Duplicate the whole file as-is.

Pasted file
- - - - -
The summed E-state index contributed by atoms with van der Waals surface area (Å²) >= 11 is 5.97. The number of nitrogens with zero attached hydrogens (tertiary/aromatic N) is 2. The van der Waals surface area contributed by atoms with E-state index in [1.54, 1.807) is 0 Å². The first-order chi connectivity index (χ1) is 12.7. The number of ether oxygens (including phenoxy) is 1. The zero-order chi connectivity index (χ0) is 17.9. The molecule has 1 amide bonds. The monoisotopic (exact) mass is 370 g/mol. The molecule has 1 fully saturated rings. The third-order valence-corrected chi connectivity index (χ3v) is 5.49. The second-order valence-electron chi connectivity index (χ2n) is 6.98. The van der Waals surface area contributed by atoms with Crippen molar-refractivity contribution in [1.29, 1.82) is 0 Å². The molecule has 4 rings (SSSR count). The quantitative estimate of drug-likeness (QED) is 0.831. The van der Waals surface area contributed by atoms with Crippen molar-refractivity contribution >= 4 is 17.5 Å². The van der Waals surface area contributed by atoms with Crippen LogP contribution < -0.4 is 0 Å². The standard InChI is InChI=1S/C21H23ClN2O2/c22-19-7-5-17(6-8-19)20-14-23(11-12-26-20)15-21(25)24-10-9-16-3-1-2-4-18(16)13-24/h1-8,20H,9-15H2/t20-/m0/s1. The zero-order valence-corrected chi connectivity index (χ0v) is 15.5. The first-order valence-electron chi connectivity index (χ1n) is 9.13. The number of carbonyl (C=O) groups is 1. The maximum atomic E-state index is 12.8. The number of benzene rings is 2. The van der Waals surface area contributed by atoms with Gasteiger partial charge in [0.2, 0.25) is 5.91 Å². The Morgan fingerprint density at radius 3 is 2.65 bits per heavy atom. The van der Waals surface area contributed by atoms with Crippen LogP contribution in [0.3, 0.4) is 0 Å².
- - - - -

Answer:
The summed E-state index contributed by atoms with van der Waals surface area (Å²) >= 11 is 5.97. The number of nitrogens with zero attached hydrogens (tertiary/aromatic N) is 2. The van der Waals surface area contributed by atoms with E-state index in [1.54, 1.807) is 0 Å². The first-order chi connectivity index (χ1) is 12.7. The number of ether oxygens (including phenoxy) is 1. The zero-order chi connectivity index (χ0) is 17.9. The molecule has 1 amide bonds. The monoisotopic (exact) mass is 370 g/mol. The molecule has 1 fully saturated rings. The third-order valence-corrected chi connectivity index (χ3v) is 5.49. The second-order valence-electron chi connectivity index (χ2n) is 6.98. The van der Waals surface area contributed by atoms with Crippen molar-refractivity contribution in [1.29, 1.82) is 0 Å². The molecule has 4 rings (SSSR count). The quantitative estimate of drug-likeness (QED) is 0.831. The van der Waals surface area contributed by atoms with Crippen molar-refractivity contribution >= 4 is 17.5 Å². The van der Waals surface area contributed by atoms with Crippen LogP contribution < -0.4 is 0 Å². The standard InChI is InChI=1S/C21H23ClN2O2/c22-19-7-5-17(6-8-19)20-14-23(11-12-26-20)15-21(25)24-10-9-16-3-1-2-4-18(16)13-24/h1-8,20H,9-15H2/t20-/m0/s1. The zero-order valence-corrected chi connectivity index (χ0v) is 15.5. The first-order valence-electron chi connectivity index (χ1n) is 9.13. The number of carbonyl (C=O) groups is 1. The maximum atomic E-state index is 12.8. The number of benzene rings is 2. The van der Waals surface area contributed by atoms with Gasteiger partial charge in [0.2, 0.25) is 5.91 Å². The Morgan fingerprint density at radius 3 is 2.65 bits per heavy atom. The van der Waals surface area contributed by atoms with Crippen LogP contribution in [0.3, 0.4) is 0 Å².